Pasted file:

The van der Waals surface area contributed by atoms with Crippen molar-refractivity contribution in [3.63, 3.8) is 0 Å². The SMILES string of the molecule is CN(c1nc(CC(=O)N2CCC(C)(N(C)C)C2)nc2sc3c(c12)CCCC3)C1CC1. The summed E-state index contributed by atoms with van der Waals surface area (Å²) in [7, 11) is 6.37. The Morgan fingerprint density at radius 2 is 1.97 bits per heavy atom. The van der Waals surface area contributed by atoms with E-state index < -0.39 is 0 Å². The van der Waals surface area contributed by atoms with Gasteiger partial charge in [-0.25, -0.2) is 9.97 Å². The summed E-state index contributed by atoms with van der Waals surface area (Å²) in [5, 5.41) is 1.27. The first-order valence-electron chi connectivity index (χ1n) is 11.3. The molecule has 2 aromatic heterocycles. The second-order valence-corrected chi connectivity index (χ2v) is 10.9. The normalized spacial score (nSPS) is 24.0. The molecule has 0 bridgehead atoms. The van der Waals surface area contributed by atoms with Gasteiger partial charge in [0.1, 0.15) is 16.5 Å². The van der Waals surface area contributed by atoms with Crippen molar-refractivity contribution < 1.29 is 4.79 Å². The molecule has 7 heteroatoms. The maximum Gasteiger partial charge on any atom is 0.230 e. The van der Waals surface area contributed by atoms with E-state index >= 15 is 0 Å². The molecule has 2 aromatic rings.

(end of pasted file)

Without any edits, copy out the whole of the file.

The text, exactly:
The van der Waals surface area contributed by atoms with Crippen molar-refractivity contribution in [3.63, 3.8) is 0 Å². The SMILES string of the molecule is CN(c1nc(CC(=O)N2CCC(C)(N(C)C)C2)nc2sc3c(c12)CCCC3)C1CC1. The summed E-state index contributed by atoms with van der Waals surface area (Å²) in [7, 11) is 6.37. The Morgan fingerprint density at radius 2 is 1.97 bits per heavy atom. The van der Waals surface area contributed by atoms with E-state index < -0.39 is 0 Å². The van der Waals surface area contributed by atoms with Gasteiger partial charge in [-0.25, -0.2) is 9.97 Å². The summed E-state index contributed by atoms with van der Waals surface area (Å²) in [5, 5.41) is 1.27. The first-order valence-electron chi connectivity index (χ1n) is 11.3. The molecule has 2 aromatic heterocycles. The second-order valence-corrected chi connectivity index (χ2v) is 10.9. The normalized spacial score (nSPS) is 24.0. The molecule has 0 bridgehead atoms. The van der Waals surface area contributed by atoms with Gasteiger partial charge in [0.1, 0.15) is 16.5 Å². The van der Waals surface area contributed by atoms with Crippen molar-refractivity contribution < 1.29 is 4.79 Å². The molecule has 7 heteroatoms. The maximum Gasteiger partial charge on any atom is 0.230 e. The van der Waals surface area contributed by atoms with E-state index >= 15 is 0 Å². The molecule has 2 aromatic rings.